“A lot of things ripple from that,” Mr Sands reiterated. “The only thing we’ll go back to is the 1980s when we were a tourism-only economy. That’s what we’re going to be staring at; a tourism-only economy.”
The Minnis administration came to office facing a difficult balancing act between trying to facilitate economic growth while, at the same time, eliminating annual fiscal deficits of more than $300 million. While many Bahamians, especially in the private sector, back the 2018-2019 Budget’s objectives, they feel the pendulum has shifted too much towards fiscal consolidation
Mr Sands’ concerns illustrate the extent of individual industry concerns over the proposed VAT rate rise, which is projected to suck an additional $400 million out of the economy in the upcoming fiscal year.
VAT is a regressive consumer tax, imposing a disproportionate burden on lower income Bahamians who spend a higher percentage of their income on consumption. Increasing the rate to 12 per cent has produced fears of a reduction in consumer demand, as persons adjust to higher prices and lower living standards and disposable incomes, resulting in lower economic growth - and possibly a new recession.
The Government, though, believes it has little choice but to increase VAT if it is to end 45 years of post-independence deficit spending in every Budget year. With the national debt now near $8 billion, it is caught between the ‘rock’ of $360 million in unfunded arrears and trying to meet the Fiscal Responsibility Bill’s target of a 0.5 per cent GFS deficit by 2020-2021.
Amid private sector concerns that the magnitude of the fiscal correction is too much for the economy to bear, the Government appears to be banking on the Bahamas’ key external drivers - higher tourism numbers and the foreign direct investment (FDI) pipeline - combined with Baha Mar’s opening to keep the economy moving forward and offset the VAT rise.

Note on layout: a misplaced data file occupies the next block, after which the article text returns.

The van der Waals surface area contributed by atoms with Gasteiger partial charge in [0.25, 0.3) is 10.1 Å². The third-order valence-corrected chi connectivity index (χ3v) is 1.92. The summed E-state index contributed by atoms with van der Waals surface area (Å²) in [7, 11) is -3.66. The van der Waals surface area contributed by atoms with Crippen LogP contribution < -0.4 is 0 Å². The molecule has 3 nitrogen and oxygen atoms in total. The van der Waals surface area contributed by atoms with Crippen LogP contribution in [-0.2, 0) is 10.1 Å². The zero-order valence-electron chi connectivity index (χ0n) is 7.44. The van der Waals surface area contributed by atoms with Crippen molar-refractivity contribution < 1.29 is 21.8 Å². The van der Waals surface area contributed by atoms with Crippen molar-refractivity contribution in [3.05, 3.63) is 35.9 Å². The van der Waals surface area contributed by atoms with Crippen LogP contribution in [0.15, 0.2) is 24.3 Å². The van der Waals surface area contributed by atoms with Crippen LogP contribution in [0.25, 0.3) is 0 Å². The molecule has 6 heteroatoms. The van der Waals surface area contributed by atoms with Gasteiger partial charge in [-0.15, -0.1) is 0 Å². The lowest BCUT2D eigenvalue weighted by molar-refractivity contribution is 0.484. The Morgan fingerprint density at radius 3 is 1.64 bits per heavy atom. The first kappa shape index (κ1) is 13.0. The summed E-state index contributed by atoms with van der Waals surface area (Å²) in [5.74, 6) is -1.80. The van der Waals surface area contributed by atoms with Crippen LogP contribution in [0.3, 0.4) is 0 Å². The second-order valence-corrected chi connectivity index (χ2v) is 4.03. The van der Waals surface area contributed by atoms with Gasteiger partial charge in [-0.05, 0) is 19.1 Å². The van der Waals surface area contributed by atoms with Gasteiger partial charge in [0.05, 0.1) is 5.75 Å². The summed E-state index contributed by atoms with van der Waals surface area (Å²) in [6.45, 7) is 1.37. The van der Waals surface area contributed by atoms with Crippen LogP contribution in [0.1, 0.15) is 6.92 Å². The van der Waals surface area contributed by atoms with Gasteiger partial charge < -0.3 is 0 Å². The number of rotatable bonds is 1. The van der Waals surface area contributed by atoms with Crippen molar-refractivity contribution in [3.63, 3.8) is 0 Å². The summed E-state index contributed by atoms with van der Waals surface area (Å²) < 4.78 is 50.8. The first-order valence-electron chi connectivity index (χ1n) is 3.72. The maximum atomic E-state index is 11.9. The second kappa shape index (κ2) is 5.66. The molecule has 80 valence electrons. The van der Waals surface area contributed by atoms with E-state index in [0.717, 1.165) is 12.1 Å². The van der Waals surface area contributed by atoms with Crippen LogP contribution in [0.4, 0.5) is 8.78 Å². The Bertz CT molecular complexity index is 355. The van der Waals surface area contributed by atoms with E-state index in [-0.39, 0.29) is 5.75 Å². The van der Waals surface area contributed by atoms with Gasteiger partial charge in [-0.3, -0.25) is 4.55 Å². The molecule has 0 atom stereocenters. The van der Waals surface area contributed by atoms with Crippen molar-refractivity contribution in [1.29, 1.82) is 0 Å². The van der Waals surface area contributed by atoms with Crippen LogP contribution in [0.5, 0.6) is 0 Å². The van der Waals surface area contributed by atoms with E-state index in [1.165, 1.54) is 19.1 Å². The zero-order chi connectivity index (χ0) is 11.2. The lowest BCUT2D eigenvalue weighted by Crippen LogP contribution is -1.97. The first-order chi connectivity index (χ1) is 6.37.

Mr Sands, meanwhile, told Tribune Business that the Government was threatening to undermine its very own low-cost housing initiative, designed to enable more Bahamians to ‘own a piece of the rock’, with a 12 per cent VAT.
“I think it will have an extremely negative impact on the Government’s housing initiative,” he told Tribune Business. “With the cost of everything relating to construction going up. you can’t afford to get a lot of the materials and services.
“At 12 per cent you’re paying an additional 4.5 percentage points more. It doesn’t put you in a better position. This taxation, while grabbing more of the Bahamian people’s money, doesn’t bring more in.”
Mr Sands, who initially was the FNM’s Bain and Grant’s Town candidate for the 2017 general election before withdrawing, expressed scepticism that the VAT increase will deliver the $400 million revenue rise that the Government is seeking.
“More of your money is being diverted to pay taxes,” he explained. “This constricts your economy. It gets smaller. It doesn’t expand. The same thing that you’re trying to avoid you could achieve the wrong way by over-taxing.”